Messages to the Reader in Jane Eyre, a Novel by Charlotte Brontë

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Jane Eyre, a novel by Charlotte Brontë, contains several notable themes and messages sent to its readers. Jane Eyre is a coming of age novel that is a story of a girl's quest for equality and happiness. A common theme that recurs throughout the novel is the importance of independence.Charlotte Brontë utilizes several techniques to convey this message, incorporating her personal experiences, as well as including symbolism and motifs. Charlotte Bronte subjects Jane to several conflicts that occur because of Jane’s desire for independence and freedom, such as love, religion, and gender inequality.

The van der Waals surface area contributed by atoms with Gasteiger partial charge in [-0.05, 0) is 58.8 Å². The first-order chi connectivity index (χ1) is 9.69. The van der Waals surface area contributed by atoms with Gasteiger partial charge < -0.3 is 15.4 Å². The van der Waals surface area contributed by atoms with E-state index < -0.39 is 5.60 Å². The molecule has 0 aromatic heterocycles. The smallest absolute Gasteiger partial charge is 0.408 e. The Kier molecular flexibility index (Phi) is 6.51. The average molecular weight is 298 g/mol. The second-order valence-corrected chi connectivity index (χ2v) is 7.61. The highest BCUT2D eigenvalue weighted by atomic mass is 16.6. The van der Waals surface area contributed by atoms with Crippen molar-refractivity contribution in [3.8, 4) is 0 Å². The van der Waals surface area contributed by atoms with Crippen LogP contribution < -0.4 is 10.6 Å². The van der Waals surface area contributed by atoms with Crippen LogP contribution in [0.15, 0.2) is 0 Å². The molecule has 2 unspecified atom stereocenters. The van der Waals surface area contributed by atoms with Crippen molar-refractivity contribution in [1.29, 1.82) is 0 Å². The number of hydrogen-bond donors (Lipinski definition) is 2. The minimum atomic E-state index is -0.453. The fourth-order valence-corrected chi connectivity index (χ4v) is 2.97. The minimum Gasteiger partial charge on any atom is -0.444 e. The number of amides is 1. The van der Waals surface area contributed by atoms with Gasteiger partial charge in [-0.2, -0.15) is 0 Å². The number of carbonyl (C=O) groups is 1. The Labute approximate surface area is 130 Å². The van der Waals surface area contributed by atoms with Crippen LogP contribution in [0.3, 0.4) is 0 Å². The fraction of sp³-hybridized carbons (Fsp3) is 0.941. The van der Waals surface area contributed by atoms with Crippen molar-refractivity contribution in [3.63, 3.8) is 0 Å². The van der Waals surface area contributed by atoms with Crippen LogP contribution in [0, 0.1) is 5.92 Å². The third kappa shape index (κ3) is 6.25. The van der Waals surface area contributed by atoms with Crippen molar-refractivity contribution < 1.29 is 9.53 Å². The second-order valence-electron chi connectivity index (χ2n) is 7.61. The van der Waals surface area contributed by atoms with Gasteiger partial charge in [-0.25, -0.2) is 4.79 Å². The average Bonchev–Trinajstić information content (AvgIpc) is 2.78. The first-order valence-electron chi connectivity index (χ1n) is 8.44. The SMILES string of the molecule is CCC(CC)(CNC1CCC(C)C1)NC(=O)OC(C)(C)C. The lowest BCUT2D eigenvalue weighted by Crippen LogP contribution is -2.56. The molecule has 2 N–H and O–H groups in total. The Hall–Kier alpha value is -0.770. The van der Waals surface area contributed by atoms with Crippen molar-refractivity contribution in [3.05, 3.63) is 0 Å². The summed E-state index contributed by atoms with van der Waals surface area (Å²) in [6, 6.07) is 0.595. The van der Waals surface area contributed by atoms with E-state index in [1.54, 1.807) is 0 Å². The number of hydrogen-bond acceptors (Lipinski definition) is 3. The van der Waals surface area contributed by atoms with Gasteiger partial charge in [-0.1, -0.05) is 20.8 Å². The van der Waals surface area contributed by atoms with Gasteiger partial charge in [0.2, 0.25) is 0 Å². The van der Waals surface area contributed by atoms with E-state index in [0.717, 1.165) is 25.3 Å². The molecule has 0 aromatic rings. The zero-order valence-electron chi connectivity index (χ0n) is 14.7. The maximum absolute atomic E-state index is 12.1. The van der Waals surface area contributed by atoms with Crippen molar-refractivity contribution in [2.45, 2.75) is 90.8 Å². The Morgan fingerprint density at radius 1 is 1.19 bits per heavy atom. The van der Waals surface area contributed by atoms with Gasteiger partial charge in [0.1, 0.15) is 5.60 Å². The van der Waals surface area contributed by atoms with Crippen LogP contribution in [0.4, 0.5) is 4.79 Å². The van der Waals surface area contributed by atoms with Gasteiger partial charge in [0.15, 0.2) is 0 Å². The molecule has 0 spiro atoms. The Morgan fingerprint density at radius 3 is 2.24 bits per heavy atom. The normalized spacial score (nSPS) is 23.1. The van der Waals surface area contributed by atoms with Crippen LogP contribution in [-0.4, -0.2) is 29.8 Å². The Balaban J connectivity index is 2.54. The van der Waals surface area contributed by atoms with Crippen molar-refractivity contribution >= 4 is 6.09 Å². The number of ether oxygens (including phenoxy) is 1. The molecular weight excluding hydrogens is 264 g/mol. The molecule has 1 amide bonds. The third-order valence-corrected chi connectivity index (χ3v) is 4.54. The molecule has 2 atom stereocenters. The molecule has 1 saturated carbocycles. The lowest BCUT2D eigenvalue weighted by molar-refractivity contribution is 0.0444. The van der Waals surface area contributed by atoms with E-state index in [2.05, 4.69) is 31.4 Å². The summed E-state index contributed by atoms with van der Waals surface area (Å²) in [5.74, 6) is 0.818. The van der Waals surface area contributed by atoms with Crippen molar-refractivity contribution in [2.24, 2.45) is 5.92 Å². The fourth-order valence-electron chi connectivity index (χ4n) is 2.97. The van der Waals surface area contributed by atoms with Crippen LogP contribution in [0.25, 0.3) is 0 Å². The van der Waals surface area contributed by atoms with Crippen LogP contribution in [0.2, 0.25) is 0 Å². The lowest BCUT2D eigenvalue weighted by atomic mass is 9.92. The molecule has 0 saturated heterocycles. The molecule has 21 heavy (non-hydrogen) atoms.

Jane Eyre is a story of a quest to be loved. Jane searches, not just for romantic love, but also for a sense of being valued and belonging. However, this search is constantly hindered by her need for independence. She starts of as an unloved orphan who is desperate to find love and a purpose. For example, Jane says to Helen, “to gain some real affection from you, or Miss Temple, or any other whom I truly love, I would willingly submit to have the bone of my arm broken, or to let a bull toss me, or to stand behind a kicking horse, and let it dash its hoof at my chest”. However, over the course of the novel, Jane learns to gain love without harming herself in the process. Although she is despised by her aunt, Mrs. Reed, she finds parental figures throughout the book. Miss Temple and Bessie care for Jane and give her love and guidance. However, Jane does not feel as though she has found
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